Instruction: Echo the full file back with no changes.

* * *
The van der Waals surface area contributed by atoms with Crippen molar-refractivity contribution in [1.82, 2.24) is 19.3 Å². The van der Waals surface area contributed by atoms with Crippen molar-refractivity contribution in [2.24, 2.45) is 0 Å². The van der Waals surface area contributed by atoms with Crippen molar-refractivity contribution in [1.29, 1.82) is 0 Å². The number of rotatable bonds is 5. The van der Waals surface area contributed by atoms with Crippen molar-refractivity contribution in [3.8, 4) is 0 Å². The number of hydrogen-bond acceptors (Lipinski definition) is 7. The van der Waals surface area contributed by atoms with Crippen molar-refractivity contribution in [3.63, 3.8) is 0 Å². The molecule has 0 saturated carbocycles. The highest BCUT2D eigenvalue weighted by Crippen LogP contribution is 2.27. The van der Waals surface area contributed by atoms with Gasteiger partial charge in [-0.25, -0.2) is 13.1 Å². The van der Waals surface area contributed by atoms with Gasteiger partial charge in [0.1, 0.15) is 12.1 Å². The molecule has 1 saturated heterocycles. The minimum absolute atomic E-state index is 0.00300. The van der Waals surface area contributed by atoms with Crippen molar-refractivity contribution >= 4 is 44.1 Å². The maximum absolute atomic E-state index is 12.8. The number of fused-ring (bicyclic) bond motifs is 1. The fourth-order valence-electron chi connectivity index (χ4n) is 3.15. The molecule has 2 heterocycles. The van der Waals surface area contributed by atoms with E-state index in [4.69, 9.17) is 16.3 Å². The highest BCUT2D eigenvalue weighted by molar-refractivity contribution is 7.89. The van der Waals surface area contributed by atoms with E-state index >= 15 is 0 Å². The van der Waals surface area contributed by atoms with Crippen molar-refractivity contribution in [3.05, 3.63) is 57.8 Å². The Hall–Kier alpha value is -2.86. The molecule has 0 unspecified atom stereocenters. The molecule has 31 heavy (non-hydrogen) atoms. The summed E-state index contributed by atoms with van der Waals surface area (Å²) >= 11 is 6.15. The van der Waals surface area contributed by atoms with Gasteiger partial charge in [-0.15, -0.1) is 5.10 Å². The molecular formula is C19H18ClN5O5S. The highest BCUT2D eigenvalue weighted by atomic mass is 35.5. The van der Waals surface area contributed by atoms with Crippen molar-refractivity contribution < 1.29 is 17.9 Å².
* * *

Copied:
The van der Waals surface area contributed by atoms with Crippen molar-refractivity contribution in [1.82, 2.24) is 19.3 Å². The van der Waals surface area contributed by atoms with Crippen molar-refractivity contribution in [2.24, 2.45) is 0 Å². The van der Waals surface area contributed by atoms with Crippen molar-refractivity contribution in [1.29, 1.82) is 0 Å². The number of rotatable bonds is 5. The van der Waals surface area contributed by atoms with Crippen molar-refractivity contribution in [3.8, 4) is 0 Å². The number of hydrogen-bond acceptors (Lipinski definition) is 7. The van der Waals surface area contributed by atoms with Crippen molar-refractivity contribution in [3.63, 3.8) is 0 Å². The molecule has 0 saturated carbocycles. The highest BCUT2D eigenvalue weighted by Crippen LogP contribution is 2.27. The van der Waals surface area contributed by atoms with Gasteiger partial charge in [-0.25, -0.2) is 13.1 Å². The van der Waals surface area contributed by atoms with Gasteiger partial charge in [0.1, 0.15) is 12.1 Å². The molecule has 1 saturated heterocycles. The minimum absolute atomic E-state index is 0.00300. The van der Waals surface area contributed by atoms with Crippen molar-refractivity contribution >= 4 is 44.1 Å². The maximum absolute atomic E-state index is 12.8. The number of fused-ring (bicyclic) bond motifs is 1. The fourth-order valence-electron chi connectivity index (χ4n) is 3.15. The molecule has 2 heterocycles. The van der Waals surface area contributed by atoms with E-state index in [4.69, 9.17) is 16.3 Å². The highest BCUT2D eigenvalue weighted by molar-refractivity contribution is 7.89. The van der Waals surface area contributed by atoms with E-state index >= 15 is 0 Å². The van der Waals surface area contributed by atoms with Crippen molar-refractivity contribution in [3.05, 3.63) is 57.8 Å². The Hall–Kier alpha value is -2.86. The molecule has 0 unspecified atom stereocenters. The molecule has 31 heavy (non-hydrogen) atoms. The summed E-state index contributed by atoms with van der Waals surface area (Å²) >= 11 is 6.15. The van der Waals surface area contributed by atoms with Gasteiger partial charge in [-0.15, -0.1) is 5.10 Å². The molecular formula is C19H18ClN5O5S. The highest BCUT2D eigenvalue weighted by atomic mass is 35.5. The van der Waals surface area contributed by atoms with Crippen molar-refractivity contribution < 1.29 is 17.9 Å².